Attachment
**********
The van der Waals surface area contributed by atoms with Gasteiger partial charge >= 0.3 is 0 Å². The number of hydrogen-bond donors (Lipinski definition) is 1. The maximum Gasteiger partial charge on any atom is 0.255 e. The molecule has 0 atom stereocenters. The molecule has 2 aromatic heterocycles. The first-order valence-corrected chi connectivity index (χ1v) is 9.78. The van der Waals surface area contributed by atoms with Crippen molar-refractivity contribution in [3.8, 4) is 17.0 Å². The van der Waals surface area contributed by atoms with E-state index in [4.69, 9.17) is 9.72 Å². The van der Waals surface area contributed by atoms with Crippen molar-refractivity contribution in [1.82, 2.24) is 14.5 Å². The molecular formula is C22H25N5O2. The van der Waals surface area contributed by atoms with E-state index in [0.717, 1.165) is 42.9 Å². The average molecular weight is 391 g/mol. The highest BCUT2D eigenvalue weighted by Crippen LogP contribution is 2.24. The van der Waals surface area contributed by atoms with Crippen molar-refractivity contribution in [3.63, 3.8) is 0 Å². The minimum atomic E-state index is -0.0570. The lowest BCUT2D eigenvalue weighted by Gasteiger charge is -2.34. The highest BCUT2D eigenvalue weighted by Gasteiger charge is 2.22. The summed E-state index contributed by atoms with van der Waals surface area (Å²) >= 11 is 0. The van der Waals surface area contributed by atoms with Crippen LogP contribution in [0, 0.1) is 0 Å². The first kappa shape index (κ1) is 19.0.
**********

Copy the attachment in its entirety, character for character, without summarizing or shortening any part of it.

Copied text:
The van der Waals surface area contributed by atoms with Gasteiger partial charge >= 0.3 is 0 Å². The number of hydrogen-bond donors (Lipinski definition) is 1. The maximum Gasteiger partial charge on any atom is 0.255 e. The molecule has 0 atom stereocenters. The molecule has 2 aromatic heterocycles. The first-order valence-corrected chi connectivity index (χ1v) is 9.78. The van der Waals surface area contributed by atoms with Crippen molar-refractivity contribution in [3.8, 4) is 17.0 Å². The van der Waals surface area contributed by atoms with E-state index in [4.69, 9.17) is 9.72 Å². The van der Waals surface area contributed by atoms with Crippen molar-refractivity contribution in [1.82, 2.24) is 14.5 Å². The molecular formula is C22H25N5O2. The van der Waals surface area contributed by atoms with E-state index in [0.717, 1.165) is 42.9 Å². The average molecular weight is 391 g/mol. The highest BCUT2D eigenvalue weighted by Crippen LogP contribution is 2.24. The van der Waals surface area contributed by atoms with Crippen molar-refractivity contribution in [3.63, 3.8) is 0 Å². The minimum atomic E-state index is -0.0570. The lowest BCUT2D eigenvalue weighted by Gasteiger charge is -2.34. The highest BCUT2D eigenvalue weighted by Gasteiger charge is 2.22. The summed E-state index contributed by atoms with van der Waals surface area (Å²) >= 11 is 0. The van der Waals surface area contributed by atoms with Crippen LogP contribution in [0, 0.1) is 0 Å². The first kappa shape index (κ1) is 19.0.